It was a rowdy, sexy, meaningful good time that ended in Boston Common (or at least the one in Boston did) with speeches.  Here's the one that stuck out for me

There’s a word for all of this. And that word is bullshit. But there’s also a phrase for it: social license to operate. What that means is this: we know that a huge majority of rapes are perpetrated by a small minority of guys who do it again and again. You know why they’re able to rape an average of 6 times each? Because they have social license to operate. In other words: because we let them. Because as a society, we say “oh well, what did she expect would happen if she went back to his room? What did she expect would happen walking around by herself in that neighborhood? What did she expect would happen dressed like a slut?”  
Jaclyn Friedman.  Full transcript here 

There's the key phrase. Social license to operate. John Ensign is not in jail. Tom Coburn is still in the Senate, and may have been granted immunity from prosecution. Because their cabal and our society has given them social license to operate.This is the defining feature of rape culture.

It's a sickness that crosses ideological lines. Whether or not the facts will show him to be guilty of rape, the angry reaction by many on the Left to the mere suggestion that something might be wrong with Julian Assange was appalling, as was Assange's dismissal of the accusations as being "just about a broken condom." Say even that in a comment on the Huffington Post and you're bound to get smeared. What, pray tell, makes Assange so credible that people will believe that the Swedish government collaborating with the CIA to take him down was a more likely proposition than the accusations leveled against him being true?


Who knows if the Senate holds anyone with a secret quite so felonious as John Ensign's. Being a United States Senator confers upon one a sense of privilege that's hard to properly describe. When you have the power to single-handedly cripple an economy by placing a hold on unemployment extensions over a beef regarding earmarks going to your state, you have the power to get away with a whole lot of shit. The Senate Ethics Committee is a small deterrent, but at least it represents a potential downside to foul play-- Indeed, without their investigation, Ensign would likely have wound up going unpunished, as the deceptions the Committee uncovered had previously fooled both the Justice Department and the Federal Election Commission. But if Tom Coburn goes unpunished, and if the new information made public by the Ethics Committee doesn't result in an indictment of John Ensign and possibly Senator Coburn, then there will be that much less to persuade a future John Ensign not to sexually harass his employee. Or to persuade a future Tom Coburn not to help his friend cover it up.

And it's bad enough in the United States Senate as it is.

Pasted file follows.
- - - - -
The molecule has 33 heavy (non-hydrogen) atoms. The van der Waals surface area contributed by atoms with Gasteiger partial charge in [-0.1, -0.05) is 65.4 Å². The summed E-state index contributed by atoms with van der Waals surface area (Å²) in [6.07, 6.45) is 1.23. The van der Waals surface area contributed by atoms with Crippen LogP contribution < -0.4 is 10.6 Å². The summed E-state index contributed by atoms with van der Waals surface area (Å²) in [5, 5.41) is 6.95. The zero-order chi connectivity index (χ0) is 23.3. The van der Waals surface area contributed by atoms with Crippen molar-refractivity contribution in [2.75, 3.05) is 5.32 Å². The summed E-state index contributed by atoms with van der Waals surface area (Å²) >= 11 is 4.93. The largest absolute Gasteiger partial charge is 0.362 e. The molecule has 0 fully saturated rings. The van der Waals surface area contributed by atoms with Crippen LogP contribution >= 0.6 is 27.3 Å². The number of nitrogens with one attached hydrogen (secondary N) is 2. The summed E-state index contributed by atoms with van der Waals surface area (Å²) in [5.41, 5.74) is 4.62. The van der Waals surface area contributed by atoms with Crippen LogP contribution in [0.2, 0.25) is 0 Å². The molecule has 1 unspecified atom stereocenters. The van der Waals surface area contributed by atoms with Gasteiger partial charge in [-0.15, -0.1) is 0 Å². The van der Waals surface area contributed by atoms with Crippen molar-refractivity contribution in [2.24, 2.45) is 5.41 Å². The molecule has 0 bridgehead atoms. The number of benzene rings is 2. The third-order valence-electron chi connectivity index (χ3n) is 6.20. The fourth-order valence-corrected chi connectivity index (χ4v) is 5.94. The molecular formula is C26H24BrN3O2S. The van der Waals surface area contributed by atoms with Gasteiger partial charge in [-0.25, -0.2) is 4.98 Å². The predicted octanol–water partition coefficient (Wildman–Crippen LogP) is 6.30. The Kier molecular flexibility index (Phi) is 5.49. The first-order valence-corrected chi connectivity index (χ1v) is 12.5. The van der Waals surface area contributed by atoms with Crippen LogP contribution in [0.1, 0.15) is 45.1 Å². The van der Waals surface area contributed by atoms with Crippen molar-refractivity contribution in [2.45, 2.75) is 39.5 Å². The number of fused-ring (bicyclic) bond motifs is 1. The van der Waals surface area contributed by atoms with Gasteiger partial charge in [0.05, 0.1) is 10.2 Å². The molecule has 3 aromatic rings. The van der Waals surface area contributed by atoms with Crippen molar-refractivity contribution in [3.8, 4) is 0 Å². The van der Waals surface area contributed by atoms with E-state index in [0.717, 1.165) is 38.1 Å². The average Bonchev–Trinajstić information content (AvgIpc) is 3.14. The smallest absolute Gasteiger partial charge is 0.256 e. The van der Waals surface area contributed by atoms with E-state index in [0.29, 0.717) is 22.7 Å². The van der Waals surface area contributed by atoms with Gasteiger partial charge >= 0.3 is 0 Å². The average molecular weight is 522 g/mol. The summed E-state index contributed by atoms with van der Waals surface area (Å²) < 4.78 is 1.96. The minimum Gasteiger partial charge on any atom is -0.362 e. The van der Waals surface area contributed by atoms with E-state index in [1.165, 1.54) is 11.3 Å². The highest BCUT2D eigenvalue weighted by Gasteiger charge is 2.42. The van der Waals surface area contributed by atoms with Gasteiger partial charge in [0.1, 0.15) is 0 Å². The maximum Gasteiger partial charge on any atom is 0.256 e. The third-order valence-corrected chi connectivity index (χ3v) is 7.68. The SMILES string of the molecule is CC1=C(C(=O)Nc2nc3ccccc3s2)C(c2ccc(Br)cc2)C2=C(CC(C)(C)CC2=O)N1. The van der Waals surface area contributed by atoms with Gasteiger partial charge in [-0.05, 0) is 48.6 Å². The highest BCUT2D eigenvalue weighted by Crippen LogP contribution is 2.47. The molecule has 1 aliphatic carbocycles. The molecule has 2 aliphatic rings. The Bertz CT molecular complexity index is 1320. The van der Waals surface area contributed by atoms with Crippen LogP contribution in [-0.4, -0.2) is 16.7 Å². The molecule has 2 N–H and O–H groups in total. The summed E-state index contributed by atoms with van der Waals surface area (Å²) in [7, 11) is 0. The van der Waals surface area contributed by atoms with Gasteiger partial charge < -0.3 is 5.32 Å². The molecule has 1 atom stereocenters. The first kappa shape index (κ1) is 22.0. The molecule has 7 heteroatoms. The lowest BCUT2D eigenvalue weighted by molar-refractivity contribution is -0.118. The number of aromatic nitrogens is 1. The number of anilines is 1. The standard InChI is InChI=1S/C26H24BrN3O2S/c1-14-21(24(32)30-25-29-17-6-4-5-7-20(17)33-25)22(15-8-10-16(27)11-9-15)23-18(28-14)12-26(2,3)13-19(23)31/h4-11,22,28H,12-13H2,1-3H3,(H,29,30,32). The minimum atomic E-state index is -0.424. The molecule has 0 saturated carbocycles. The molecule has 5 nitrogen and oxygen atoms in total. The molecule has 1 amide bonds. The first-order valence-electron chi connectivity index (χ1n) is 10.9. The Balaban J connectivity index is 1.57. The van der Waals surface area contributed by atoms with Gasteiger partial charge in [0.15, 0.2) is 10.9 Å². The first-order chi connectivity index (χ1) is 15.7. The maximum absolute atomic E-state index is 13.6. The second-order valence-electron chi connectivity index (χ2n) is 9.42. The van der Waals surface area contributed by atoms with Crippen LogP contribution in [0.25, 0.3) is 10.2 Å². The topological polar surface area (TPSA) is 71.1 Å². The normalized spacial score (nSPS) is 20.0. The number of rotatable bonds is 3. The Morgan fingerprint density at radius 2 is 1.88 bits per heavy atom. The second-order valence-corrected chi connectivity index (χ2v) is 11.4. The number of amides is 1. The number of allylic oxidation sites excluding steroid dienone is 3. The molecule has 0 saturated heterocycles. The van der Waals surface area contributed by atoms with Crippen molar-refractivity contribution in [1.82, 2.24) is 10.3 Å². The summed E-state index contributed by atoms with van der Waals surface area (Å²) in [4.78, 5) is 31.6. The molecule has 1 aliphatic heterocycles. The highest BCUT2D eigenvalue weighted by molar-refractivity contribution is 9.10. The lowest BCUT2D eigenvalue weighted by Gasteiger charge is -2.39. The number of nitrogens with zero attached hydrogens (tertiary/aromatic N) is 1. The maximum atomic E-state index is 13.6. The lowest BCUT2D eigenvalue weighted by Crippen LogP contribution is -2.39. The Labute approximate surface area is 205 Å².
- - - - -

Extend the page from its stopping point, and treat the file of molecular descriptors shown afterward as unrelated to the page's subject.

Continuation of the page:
1. Welcome back.  Will read the post in more depth later :)

  2. I'm sensitve about letting the public know who touches my flowers too.Great piece. They are reopening that investigation I think, though admittedly I'm not as up on this as I should be butI'mproveked to follow it now.Tgat kik doesn't work.Glad to have you back....again.When I comment here for some reason the commet are is white so I can't see my writing.

  3. anna romer11:35 PM

    every time i read your pieces all i have to say is how much i love you.

  4. Erin Nathan6:33 PM

    Thanks for the thoughtful post and for being an ally to
    women/womyn, Mr. Wombat! I know I’m a little late to the party but I want to
    add a few thoughts on rape culture and victim blaming.


    For anyone who doubts that a rape culture exists I submit
    the fact that on the very first day I wore a tank top this summer (and I put it
    on with trepidation about the cat-calls and street harassment I knew I would receive
    but it was effing hot outside) I went out and within 15 minutes was subjected
    to extremely obscene comments from one man. I also submit that I have been
    cat-called and honked at while wearing a parka (full disclosure: I did grow up
    in North Dakota).


    As for victim blaming, I simply point to how we address rape
    prevention as a culture. As a woman I have heard a whole lot about what I can
    do to prevent rape. It has been made the responsibility of women to prevent
    rape and I am certainly not advocating against taking reasonable precautions to
    make oneself safer – I lock my doors and whatnot – but there has to be a limit
    and at some point we have to acknowledge that we are just trying to make women
    scared and kind of letting guys off the hook. Here is a sampling of what I have
    been told I need to do if I want to not feel responsible if I am attacked:


    -Don’t wear skirts/dresses because they provide easy access

    -Don’t wear overall’s (quick snip w/scissors and then easy

    -Don’t go anywhere alone

    -Don’t stay out too late

    -Don’t get drunk/leave a drink unattended/accept a drink
    from someone

    -Don’t wear my hair in a pony-tail (rape-handle)

    -Don’t wear key lanyard around my neck

    -Don’t take shortcuts through alleys or poorly lit side

    -Don’t wear flip-flops or high heels (the #1 thing rapists
    look at when choosing a victim is her shoes to see how hard it will be for her
    to run away)

    - Don’t forget to look underneath your car as you approach
    it at night to make sure no one is underneath waiting to slice your achilles
    tendon and then rape you)


    So I am curious what you have been taught you can do as a
    dude to prevent rape, Mr. Wombat? Are we using hours upon hours of
    instructional time in high school and college to teach men not to put ghb in
    women’s drinks and that if she’s hammered to just get her a glass of water and
    some toast and hold back her hair while she pukes? Or are we just engaging in a
    lot of pre-victim blaming?